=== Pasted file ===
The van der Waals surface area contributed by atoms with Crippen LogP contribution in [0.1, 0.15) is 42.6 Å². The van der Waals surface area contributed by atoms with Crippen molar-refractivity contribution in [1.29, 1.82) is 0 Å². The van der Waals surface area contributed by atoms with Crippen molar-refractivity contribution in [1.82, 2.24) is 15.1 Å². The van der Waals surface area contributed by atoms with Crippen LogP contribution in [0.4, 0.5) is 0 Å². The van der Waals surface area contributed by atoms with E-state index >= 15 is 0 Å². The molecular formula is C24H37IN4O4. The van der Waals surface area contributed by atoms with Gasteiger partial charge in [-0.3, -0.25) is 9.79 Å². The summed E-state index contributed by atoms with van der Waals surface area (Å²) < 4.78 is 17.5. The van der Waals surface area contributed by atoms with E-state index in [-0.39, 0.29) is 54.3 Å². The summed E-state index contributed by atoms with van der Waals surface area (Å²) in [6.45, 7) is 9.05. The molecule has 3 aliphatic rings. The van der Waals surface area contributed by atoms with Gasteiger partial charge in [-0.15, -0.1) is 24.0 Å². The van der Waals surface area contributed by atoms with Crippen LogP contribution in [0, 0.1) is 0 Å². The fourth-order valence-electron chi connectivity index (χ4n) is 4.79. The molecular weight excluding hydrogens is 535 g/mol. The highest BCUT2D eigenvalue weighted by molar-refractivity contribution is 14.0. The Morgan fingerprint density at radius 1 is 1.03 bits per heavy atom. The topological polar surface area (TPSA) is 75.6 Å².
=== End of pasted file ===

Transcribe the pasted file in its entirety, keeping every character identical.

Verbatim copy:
The van der Waals surface area contributed by atoms with Crippen LogP contribution in [0.1, 0.15) is 42.6 Å². The van der Waals surface area contributed by atoms with Crippen molar-refractivity contribution in [1.29, 1.82) is 0 Å². The van der Waals surface area contributed by atoms with Crippen molar-refractivity contribution in [1.82, 2.24) is 15.1 Å². The van der Waals surface area contributed by atoms with Crippen LogP contribution in [0.4, 0.5) is 0 Å². The van der Waals surface area contributed by atoms with E-state index >= 15 is 0 Å². The molecular formula is C24H37IN4O4. The van der Waals surface area contributed by atoms with Gasteiger partial charge in [-0.3, -0.25) is 9.79 Å². The summed E-state index contributed by atoms with van der Waals surface area (Å²) < 4.78 is 17.5. The van der Waals surface area contributed by atoms with E-state index in [-0.39, 0.29) is 54.3 Å². The summed E-state index contributed by atoms with van der Waals surface area (Å²) in [6.45, 7) is 9.05. The molecule has 3 aliphatic rings. The van der Waals surface area contributed by atoms with Gasteiger partial charge in [-0.15, -0.1) is 24.0 Å². The van der Waals surface area contributed by atoms with Crippen LogP contribution in [0, 0.1) is 0 Å². The fourth-order valence-electron chi connectivity index (χ4n) is 4.79. The molecular weight excluding hydrogens is 535 g/mol. The highest BCUT2D eigenvalue weighted by molar-refractivity contribution is 14.0. The Morgan fingerprint density at radius 1 is 1.03 bits per heavy atom. The topological polar surface area (TPSA) is 75.6 Å².